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June 27, 2012

::crickets chirping::

Rather than launch into an exhaustive apology for lack of posting since, errrr, APRIL, I’ll just say, I have a doctor’s note and expect to be excused.  When we last saw our hero, she was still reeling a little from the news that she would have to have her hip replaced at 33 and 3/4.  Zoinks!

We’re going to fast forward a little and skip all of the grueling medical details (you can easily get the worst of it by Googling “Percocet side effects”).  And lucky for you, I posted all my whiny “Physical therapy is hard” updates on Facebook. Though, I will share with you one of the best parts of my experience (and by best I mean annoying, frustrating, hot, tight, and itchy):

I am officially the largest Ooompa Loompa ever.

I’ve been sitting in tall chairs and watching lots of TV (highly recommend USA’s White Collar and Aaron Sorkin’s latest is just meh but I’m hopeful).  Despite the fact that the pain meds have prompted almost daily weepy spells, I’ve been in good spirits.  God is faithful even when the circumstances of life bust my butt. This week, I was reminded by the great Oswald Chambers that sorrow and suffering are helpful teachers.  As someone who has been struggling with feeling “benched” for this season of my family’s life, even my life, these words were a healing salve, offering purpose to my pains (emphasis mine):

Sorrow removes a great deal of a person’s shallowness, but it does not always make that person better. Suffering either gives me to myself or it destroys me. You cannot find or receive yourself through success, because you lose your head over pride. And you cannot receive yourself through the monotony of your daily life, because you give in to complaining. The only way to find yourself is in the fires of sorrow. Why it should be this way is immaterial. The fact is that it is true in the Scriptures and in human experience. You can always recognize who has been through the fires of sorrow and received himself, and you know that you can go to him in your moment of trouble and find that he has plenty of time for you. But if a person has not been through the fires of sorrow, he is apt to be contemptuous, having no respect or time for you, only turning you away. If you will receive yourself in the fires of sorrow, God will make you nourishment for other people.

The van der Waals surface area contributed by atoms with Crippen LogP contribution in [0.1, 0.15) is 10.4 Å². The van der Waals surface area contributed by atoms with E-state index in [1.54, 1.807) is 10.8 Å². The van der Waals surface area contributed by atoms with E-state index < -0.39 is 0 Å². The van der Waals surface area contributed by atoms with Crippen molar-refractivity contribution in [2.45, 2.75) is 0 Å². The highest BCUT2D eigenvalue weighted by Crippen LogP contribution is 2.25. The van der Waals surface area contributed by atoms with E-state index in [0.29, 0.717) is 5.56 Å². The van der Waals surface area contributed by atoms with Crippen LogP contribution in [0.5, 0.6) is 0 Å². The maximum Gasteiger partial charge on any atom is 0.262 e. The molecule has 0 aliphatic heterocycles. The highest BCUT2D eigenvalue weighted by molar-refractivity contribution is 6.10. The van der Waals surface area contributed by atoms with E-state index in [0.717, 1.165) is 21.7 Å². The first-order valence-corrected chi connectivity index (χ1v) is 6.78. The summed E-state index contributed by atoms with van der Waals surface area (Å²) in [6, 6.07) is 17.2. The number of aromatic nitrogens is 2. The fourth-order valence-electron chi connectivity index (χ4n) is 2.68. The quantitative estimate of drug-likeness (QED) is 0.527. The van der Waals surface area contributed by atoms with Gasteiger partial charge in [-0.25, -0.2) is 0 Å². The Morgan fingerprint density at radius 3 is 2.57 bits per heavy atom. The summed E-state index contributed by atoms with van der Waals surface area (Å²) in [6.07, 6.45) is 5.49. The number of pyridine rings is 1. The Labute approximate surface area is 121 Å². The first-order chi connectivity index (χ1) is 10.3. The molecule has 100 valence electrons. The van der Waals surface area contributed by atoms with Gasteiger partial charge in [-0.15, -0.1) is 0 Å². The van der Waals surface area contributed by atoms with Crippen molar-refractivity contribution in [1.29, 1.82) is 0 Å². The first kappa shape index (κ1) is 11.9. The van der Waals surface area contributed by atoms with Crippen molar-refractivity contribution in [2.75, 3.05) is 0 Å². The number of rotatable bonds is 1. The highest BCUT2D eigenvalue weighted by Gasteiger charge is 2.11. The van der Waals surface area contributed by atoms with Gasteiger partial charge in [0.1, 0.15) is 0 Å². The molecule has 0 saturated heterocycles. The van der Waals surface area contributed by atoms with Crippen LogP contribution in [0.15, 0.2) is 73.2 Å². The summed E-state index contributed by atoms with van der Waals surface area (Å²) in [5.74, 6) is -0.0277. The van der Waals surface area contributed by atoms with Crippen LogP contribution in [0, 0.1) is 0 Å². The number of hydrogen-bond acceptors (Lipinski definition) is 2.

It’s only been three weeks since the surgery, but I feel like I’m coming a little out of the fog.  This week, I was liberated from the compression stockings shown above.  I’ve been answering emails, writing for other people, and venturing out into public where I get to drive those motor carts through the store. Things are getting better.

I even have a shabby to chic before and after picture:



My orthopedist told me that he had to install the smallest parts he had ever used because I have such small bones. *hotness*  I’m actually a little upset about that because looking at the size of my thigh, I was hoping that femur accounted for more than 15%, but we’ll tackle that situation once I’m able to cross my legs again without dislocating something.

The point is, I’m healing pretty well and hopefully I’ll be back on the blog soon.  I’ve really missed you all and I know I owe you an adventurous tale about how I became PTA President.  Something to look forward to while you wait.  With that, I leave you with a picture of the awesome get-well mug my dad gave me.

Now I just need a Lasso of Truth to go with this.

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